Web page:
Oh, the times they are a chang…wait, not so fast.
Hollywood has long been criticized for putting tremendous pressure on women to stay petite as can be. (See: her and her and these two. Oh, and her.) But recently, there seems to be a rise in young actresses standing up and saying, "I am woman and these are my curves and these are my muscles, hear me roar!" Hunger Games star Jennifer Lawrence has, perhaps, been the most vocal on her refusal to conform to a particular body type for roles. The public has applauded her for her confidence and quick wit when it comes to defending her body, but is anyone in Hollywood—or the world for that matter—actually listening?
Just weeks before the release of Star Wars: The Force Awakens, Carrie Fischer, the actress who played the original gangster Princess Leia, shared her disappointment that even now at 59 years old, she felt outside pressure to slim down for her role in the latest franchise installment. If a bona fide film icon can't get some body praise, what hope is there for the rest of us?
Fischer's news comes just one day after Annie Liebovitz unveiled her unconventional take on the coveted annual Pirelli calendar, which swaps traditional stick-thin models in revealing clothing for 11 powerful and fully-clothed women, plus a striking shot of tennis superstar Serena Williams's muscular physique and a raw portrait of comedian Amy Schumer nearly naked. On social media, Schumer shared the shot alongside sentiments that speak to this larger atmosphere of judgment surrounding the female form: "Beautiful, gross, strong, thin, fat, pretty, ugly, sexy, disgusting, flawless, woman. Thank you @annieleibovitz."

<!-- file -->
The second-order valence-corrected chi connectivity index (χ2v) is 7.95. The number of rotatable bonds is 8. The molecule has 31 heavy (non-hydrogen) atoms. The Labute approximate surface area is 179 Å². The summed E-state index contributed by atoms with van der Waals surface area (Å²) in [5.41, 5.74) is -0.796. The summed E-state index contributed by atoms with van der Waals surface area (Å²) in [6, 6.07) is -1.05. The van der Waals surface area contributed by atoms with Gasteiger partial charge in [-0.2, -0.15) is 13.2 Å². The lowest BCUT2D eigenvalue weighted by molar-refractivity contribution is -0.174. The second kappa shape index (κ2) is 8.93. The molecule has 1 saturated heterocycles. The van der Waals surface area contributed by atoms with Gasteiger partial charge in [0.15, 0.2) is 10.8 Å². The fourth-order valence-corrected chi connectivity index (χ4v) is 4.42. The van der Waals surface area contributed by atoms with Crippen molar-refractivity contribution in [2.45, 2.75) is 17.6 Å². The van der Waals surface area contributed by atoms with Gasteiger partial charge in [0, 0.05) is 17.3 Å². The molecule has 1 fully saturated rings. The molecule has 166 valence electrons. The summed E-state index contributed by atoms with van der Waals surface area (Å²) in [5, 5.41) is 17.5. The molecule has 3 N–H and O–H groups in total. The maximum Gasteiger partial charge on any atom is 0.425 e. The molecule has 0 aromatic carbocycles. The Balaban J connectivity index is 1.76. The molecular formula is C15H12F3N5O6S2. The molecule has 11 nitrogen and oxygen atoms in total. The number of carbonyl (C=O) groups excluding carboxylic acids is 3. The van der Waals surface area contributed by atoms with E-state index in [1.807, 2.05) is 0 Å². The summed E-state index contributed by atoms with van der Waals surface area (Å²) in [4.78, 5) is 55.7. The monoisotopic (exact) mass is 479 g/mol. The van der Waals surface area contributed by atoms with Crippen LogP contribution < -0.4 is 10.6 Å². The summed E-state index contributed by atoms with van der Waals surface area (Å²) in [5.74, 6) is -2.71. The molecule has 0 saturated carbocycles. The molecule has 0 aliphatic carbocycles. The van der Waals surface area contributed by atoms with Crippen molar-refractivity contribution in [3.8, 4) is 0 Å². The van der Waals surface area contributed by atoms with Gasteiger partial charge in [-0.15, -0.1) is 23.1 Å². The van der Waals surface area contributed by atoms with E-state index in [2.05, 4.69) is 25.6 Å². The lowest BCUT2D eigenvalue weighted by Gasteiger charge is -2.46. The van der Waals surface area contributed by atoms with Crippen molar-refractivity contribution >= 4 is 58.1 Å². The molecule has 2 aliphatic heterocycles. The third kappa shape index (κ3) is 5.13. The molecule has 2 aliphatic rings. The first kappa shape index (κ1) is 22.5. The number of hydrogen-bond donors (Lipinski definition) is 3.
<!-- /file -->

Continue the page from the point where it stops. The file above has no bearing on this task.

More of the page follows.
Other female celebrities are fighting against this trend of unsolicited judgment by utilizing social media to showcase the hard work that actually goes into getting a fit body by sharing gym selfies and pictures of defined muscle. Pop star and fashion designer Jessica Simpson, who herself has been the talk of many a tabloid regarding her weight, recently released promotional photos for her new line of activewear by showcasing her strong quads and calf muscles. Saturating the media with images of strong women working hard or women embracing their curves is a bold first step toward pushing back against Hollywood's often unrealistic standards of beauty and weight.
Of course, for every Amy Poehler's Smart Girls, which celebrates all girls for all the things, there will be an Operation Harpoon to bring us back to reality. For every Jennifer Lawrence, there will be this guy riding your train. But perhaps taking these little steps forward with calendars and honest, untouched photographs will eventually lead to a Hollywood where Princess Leia can have some meat on her bones without hearing it from the critics.
What do you think? Are today's actresses making strides toward a more body-positive atmosphere or will some things never change?
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